AHHH. don’t feed Bert. wait him out?!? This makes me cringe because if Bert is developing Feline Hepatic Lipidosis (fatty liver disease), this would make matters ever worse! THANKGOODNESS the owners made the decision NOT to let him go more than a day without eating! Bert did NOT start eating on his own.
That next week. Bert stayed several days at the vet clinic where they took more blood and sent it to a pathologist and started Bert on fluid therapy. Blood-work examined by the vet at the office showed that Bert’s bilirubin was elevated.
No diagnosis was made during the week, so… We brought Bert home for the weekend. The weekend went okay, but Bert started to get lethargic towards the end of the weekend and was a bit out of it. We started syringe feeding with a very small syringe (3 ml) and he seems to respond a lot better to the smaller amounts at a time. It takes a bit longer and he certainly lets us know when he’s done but we feel like he is getting a bit more to eat per feeding.
When Bert was readmitted on Monday, he went back on the fluid therapy and his bilirubin levels were checked again and they had come down a few points. We heard back from the pathologist yesterday and they ruled out a few things and pretty much narrowed it down to either pancreatitis or liver disease. However they’re not sure if the liver disease is what started the anorexia or the anorexia started the liver disease, classic which came first the chicken or the egg.
This morning Bert seemed to be doing a little better. Dr. H said that he was bright eyed and attentive but when they did his daily blood work his levels were not good. At this point Dr. H feels like he is at the end of his expertise and has referred us to a specialist.
We will talk to the specialist in the morning and hopefully get Bert in by noon. We were told to expect an ultrasound and probably a liver biopsy. Dr. H feels that if it’s liver disease Bert has a 70% chance or better to survive. If it’s the pancreatitis he said it’s going to be a bit harder of a road to go down. Either way we’re preparing ourselves for the long haul.
So that’s where we stand right now. We’re hoping that the specialist will be able to pinpoint exactly what is going on and start Bert on the road to recovery. He is home tonight and seems VERY glad to be here. He’s been sleeping since he got home… a deep heavy restful sleep. I don’t think he sleeps very well at the vets office and since he’s been there for three days I imagine he’s exhausted.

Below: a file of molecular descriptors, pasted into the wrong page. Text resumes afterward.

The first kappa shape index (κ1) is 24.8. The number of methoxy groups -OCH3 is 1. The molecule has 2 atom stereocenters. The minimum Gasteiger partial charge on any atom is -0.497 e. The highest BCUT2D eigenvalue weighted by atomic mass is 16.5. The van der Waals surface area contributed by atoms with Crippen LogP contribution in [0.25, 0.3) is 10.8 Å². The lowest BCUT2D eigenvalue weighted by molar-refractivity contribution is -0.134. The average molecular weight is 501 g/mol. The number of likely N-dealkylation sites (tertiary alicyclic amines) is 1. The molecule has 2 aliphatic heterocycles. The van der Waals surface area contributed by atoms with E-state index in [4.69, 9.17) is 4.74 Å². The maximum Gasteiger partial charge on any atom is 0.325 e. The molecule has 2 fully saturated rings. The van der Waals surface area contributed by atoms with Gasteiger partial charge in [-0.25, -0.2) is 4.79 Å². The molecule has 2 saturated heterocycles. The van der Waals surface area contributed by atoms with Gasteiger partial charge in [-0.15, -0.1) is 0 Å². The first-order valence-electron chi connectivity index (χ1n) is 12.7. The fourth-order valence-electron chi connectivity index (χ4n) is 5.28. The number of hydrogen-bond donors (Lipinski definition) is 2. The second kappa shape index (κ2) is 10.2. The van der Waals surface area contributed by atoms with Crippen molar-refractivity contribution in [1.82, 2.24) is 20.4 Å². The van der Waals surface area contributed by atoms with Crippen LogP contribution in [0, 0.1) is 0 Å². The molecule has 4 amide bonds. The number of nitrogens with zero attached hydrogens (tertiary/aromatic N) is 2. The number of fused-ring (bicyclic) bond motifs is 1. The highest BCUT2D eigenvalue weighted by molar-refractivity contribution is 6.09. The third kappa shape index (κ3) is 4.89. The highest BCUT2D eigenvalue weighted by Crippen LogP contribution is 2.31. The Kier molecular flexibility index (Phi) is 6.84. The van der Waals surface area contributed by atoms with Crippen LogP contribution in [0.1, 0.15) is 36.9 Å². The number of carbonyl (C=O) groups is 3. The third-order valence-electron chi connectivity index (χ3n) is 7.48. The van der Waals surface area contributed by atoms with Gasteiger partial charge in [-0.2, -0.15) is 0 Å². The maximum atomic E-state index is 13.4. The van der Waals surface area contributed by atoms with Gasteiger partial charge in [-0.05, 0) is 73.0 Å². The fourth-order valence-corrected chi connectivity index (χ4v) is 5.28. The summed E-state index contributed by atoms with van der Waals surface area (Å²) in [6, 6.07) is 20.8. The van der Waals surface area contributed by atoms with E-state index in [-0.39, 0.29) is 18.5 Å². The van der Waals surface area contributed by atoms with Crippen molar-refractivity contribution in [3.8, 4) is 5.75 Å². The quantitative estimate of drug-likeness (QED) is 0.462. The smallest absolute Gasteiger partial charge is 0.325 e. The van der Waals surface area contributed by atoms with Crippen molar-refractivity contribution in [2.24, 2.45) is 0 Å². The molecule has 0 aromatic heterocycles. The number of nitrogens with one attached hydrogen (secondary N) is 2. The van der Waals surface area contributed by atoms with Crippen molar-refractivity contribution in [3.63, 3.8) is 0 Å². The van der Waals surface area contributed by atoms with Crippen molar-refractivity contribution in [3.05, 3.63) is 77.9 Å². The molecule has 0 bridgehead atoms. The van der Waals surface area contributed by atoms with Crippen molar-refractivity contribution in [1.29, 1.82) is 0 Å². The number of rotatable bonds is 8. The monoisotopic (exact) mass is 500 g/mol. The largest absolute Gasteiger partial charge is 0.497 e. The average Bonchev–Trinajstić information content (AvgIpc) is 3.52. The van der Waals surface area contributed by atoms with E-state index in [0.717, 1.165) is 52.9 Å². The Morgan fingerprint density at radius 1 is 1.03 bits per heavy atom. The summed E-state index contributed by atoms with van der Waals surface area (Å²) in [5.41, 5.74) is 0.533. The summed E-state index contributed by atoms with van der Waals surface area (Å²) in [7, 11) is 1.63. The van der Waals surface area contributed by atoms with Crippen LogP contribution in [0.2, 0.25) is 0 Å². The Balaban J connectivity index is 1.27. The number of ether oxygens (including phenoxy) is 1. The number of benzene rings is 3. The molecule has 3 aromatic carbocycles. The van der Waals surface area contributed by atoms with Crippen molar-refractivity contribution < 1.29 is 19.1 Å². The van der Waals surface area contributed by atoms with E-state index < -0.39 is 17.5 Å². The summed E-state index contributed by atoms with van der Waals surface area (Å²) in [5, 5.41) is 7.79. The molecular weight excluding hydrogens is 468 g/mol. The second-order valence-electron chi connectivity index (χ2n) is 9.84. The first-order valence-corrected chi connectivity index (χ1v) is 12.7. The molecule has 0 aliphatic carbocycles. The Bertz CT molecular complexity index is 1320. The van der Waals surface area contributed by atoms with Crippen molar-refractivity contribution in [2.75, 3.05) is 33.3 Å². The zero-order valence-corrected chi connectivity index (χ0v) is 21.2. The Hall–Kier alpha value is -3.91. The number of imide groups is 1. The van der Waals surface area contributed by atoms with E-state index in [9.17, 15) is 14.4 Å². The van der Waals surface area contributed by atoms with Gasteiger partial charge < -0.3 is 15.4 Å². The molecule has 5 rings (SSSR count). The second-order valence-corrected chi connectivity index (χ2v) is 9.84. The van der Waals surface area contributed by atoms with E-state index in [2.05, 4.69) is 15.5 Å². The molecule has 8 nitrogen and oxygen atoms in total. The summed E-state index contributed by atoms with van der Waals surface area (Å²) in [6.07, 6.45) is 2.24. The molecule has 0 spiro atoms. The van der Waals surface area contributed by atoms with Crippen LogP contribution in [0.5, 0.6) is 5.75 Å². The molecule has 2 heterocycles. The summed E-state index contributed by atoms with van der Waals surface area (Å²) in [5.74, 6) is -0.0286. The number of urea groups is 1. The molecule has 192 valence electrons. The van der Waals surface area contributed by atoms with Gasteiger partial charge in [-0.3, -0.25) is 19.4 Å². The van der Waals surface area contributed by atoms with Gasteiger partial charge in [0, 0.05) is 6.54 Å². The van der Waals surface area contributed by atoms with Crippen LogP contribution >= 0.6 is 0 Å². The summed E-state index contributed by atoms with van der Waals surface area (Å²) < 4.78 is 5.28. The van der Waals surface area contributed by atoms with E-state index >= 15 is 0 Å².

….Tune in next week to check in on Bert’s progress.
No, we are not referring to football, that is, that silly looking ball chased around a field by a bunch of guys built like SUVs. Amanda adds that some even look like SUVs! We are going to talk about items that our cats use with glee every day, that is, cat food bowls and water bowls. We had planned to talk about cat food bowls and water bowls only this week, but after Melissa, who helps with much of our research, came up with enough information to last us until at least August or September, we decided that we needed to talk about this subject next week also.
We soon learned that cat food bowls and water bowls should not be selected as objects that merely hold stuff, as there are many more considerations that are just as important. This week, we will talk about choosing the cat food bowl that your feline friend will be most pleased with; next week, we will discuss materials, other considerations, and show you some upscale products available.
When selecting a cat food bowl, what you will be putting inside it will be an important element and will determine its ideal shape and size. Cat food bowls that are somewhat narrow, deep, and have vertical sides are more suitable for water, as they will have a tendency to keep more of the water inside the bowl than out, particularly during play sessions. We recommend that you choose a large and heavy dish, particularly if more than one cat shares it. The water bowl in this photograph is placed beside one used for food for basis of comparison. In practice, I keep the water bowl far away from the cat food food bowl because one of mine has a habit of transferring bits of kibble into the water; thus, the water fouls very quickly. I am not telling who is doing this!